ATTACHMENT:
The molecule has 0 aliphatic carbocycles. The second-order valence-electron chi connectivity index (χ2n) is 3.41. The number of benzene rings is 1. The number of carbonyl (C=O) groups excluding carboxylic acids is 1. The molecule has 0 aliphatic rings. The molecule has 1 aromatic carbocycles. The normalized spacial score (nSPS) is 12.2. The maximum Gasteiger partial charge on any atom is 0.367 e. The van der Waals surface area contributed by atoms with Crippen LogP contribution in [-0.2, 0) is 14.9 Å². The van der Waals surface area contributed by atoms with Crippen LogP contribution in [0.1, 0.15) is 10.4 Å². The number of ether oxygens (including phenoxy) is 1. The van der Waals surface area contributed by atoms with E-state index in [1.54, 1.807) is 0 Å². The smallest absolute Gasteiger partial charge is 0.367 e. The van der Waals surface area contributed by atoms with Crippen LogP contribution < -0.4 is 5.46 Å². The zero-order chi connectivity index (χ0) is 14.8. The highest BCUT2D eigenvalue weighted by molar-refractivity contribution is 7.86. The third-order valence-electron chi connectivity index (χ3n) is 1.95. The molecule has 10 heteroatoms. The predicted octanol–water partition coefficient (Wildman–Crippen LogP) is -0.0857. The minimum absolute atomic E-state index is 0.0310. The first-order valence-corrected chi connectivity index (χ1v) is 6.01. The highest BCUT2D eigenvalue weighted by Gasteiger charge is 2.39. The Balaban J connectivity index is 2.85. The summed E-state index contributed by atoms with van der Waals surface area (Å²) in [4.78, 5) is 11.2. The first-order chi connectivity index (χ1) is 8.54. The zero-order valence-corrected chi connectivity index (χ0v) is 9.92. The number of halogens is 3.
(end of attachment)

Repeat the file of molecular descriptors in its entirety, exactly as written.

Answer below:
The molecule has 0 aliphatic carbocycles. The second-order valence-electron chi connectivity index (χ2n) is 3.41. The number of benzene rings is 1. The number of carbonyl (C=O) groups excluding carboxylic acids is 1. The molecule has 0 aliphatic rings. The molecule has 1 aromatic carbocycles. The normalized spacial score (nSPS) is 12.2. The maximum Gasteiger partial charge on any atom is 0.367 e. The van der Waals surface area contributed by atoms with Crippen LogP contribution in [-0.2, 0) is 14.9 Å². The van der Waals surface area contributed by atoms with Crippen LogP contribution in [0.1, 0.15) is 10.4 Å². The number of ether oxygens (including phenoxy) is 1. The van der Waals surface area contributed by atoms with E-state index in [1.54, 1.807) is 0 Å². The smallest absolute Gasteiger partial charge is 0.367 e. The van der Waals surface area contributed by atoms with Crippen LogP contribution < -0.4 is 5.46 Å². The zero-order chi connectivity index (χ0) is 14.8. The highest BCUT2D eigenvalue weighted by molar-refractivity contribution is 7.86. The third-order valence-electron chi connectivity index (χ3n) is 1.95. The molecule has 10 heteroatoms. The predicted octanol–water partition coefficient (Wildman–Crippen LogP) is -0.0857. The minimum absolute atomic E-state index is 0.0310. The first-order valence-corrected chi connectivity index (χ1v) is 6.01. The highest BCUT2D eigenvalue weighted by Gasteiger charge is 2.39. The Balaban J connectivity index is 2.85. The summed E-state index contributed by atoms with van der Waals surface area (Å²) in [4.78, 5) is 11.2. The first-order chi connectivity index (χ1) is 8.54. The zero-order valence-corrected chi connectivity index (χ0v) is 9.92. The number of halogens is 3.